Friday, May 26, 2017


36 Fenian Street
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I saw a notice somewhere about a session entitled "Untranslatable". Now that's a red rag to a bull and I signed up straight away, entered it in my diary and printed out the ticket. And then put it out of my mind.

When it came up on my calendar, I couldn't remember any of the details, if I'd ever read them. But I knew it was something I had at some stage thought I should go to.

Well, I turned up and it was not long before I came to the conclusion that either I was just out of my depth here or maybe I had stepped into a wormhole and come out the other end on the margins of Lewis Carroll's "Alice in Wonderland".

But I'm getting ahead of myself. A very nice lady welcomed us and ran through the housekeeping routine. If the place went up in smoke, the first option was out the front door. If that didn't prove possible we head towards the roof and enter the adjacent building through a secret passage. There was no suggestion that I should at any stage jump out the open window behind me.

James Hadley

Our MC was James Hadley who is currently working on the question of indirect translation. Anyone who has attended EU meetings will know what this means: the translator is translating from another translator rather than from the original speaker/writer. James's function today was to introduce us to the three speakers, one of whom had yet to arrive.

Olivier Salon kicked off, bringing us through some of his extremely challenging poems and the game of cat and mouse he was playing with one of his translators, Chris Clarke.

Olivier's poetry belongs to the Oulipo genre. I should have said that the subtitle of the session was "Constraints in Literary Translation".

Now I thought I knew what this might mean: syntax that didn't directly translate from one language to another or varying ranges of ambiguity between languages. I had come across this in my own translation work. But no. Nothing that simple. This stuff was like translating rubix's cube in motion.

Olivier, who writes in French was purposely setting traps and obstacles for his translator, Chris Clarke. Real bespoke stuff. And this was all within the standard mind-blowing constraints of the Oulipo movement. Check it out in the link above.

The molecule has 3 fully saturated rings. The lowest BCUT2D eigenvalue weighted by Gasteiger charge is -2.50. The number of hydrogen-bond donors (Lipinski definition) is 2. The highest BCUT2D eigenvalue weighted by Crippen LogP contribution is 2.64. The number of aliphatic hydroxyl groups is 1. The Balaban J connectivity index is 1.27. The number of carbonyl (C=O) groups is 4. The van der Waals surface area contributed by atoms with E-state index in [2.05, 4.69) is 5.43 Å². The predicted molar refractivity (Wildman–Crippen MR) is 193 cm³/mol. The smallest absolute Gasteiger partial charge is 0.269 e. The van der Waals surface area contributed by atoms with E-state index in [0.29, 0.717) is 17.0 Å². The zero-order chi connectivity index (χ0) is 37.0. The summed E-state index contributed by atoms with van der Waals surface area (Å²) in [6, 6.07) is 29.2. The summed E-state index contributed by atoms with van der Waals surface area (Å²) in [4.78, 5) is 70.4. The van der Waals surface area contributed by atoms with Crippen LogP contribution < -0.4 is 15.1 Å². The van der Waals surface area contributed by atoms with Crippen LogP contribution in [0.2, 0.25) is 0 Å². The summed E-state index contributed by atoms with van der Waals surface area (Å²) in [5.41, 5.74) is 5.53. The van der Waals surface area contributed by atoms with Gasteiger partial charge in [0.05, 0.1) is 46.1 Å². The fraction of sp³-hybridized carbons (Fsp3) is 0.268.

Jürgen Ritte

My head was beginning to vibrate by the time we came to the second speaker,
Jürgen Ritte. He took us through some translators' dilemmas. Whether to prioritise content or form in translating. He went through some computer generated stuff which involved breaking down the original into its constituent letters and mucking about with them.

He invoked Marcel Proust, which I gather is a bit like having a go at James Joyce's Ulysses, and, although it looked very interesting, I ended up little the wiser.

Ian Monk

Finally, Ian Monk, took us through some of his encounters with his publishers who seemed to be very clued up in this area.

I really came away thinking that there is a whole alternative universe out there about which I know nothing but on which I should gen up a bit in case St. Peter turns out to be a fully paid up member of Oulipo.

The room was packed, as it had been for the earlier morning sessions.

The whole thing, which is a two day event on "Talking Translation" was organised by Literature Ireland (Trinity Centre for Literary Translation), along with the German and French embassies, the Goethe Institute, and the Franco-German Fund.

I wouldn't like what I said above to be taken in any way as a criticism of the organisers. When I got home I read the programme in detail in the course of preparing this post. This is the description of the session from that programme.
This session will discuss the concept of "untranslatability" and constraints in literary translation - and, in particular, the translation of constrained writing. What happens in translation when the original text has been "restricted" through the use of constrained writing techniques? And what do you do when the original has been written to be purposely untranslatable? These questions and broader issues of language potentialities will be explored by a panel of translation and constrained writing experts, with a special focus on Oulipo, the experimental French literary movement.
It is quite clear then that the organisers gave us exactly what it said on the tin. Had I read all that in advance I would probably not have gone and would have ended up the poorer. Incidentally I also got a chance to look at the premises, the refurbished protected structure, Georgian house, which is 36 Fenian Street.

One thing that did strike me in retrospect was that the few interventions I made from the floor were off the wall in this particular context. People appear to have been very polite in the event, however.

Anyway, just in case all the above has blown your mind, I'll leave you with something simpler.

This is one of the pieces from the long lost d'Antin Manuscript. It should be read aloud by a real French person in the presence of a gaggle of monoglot anglophones. The last one to smile is a dunce.

1 comment:

Póló said...


Very circumflexing.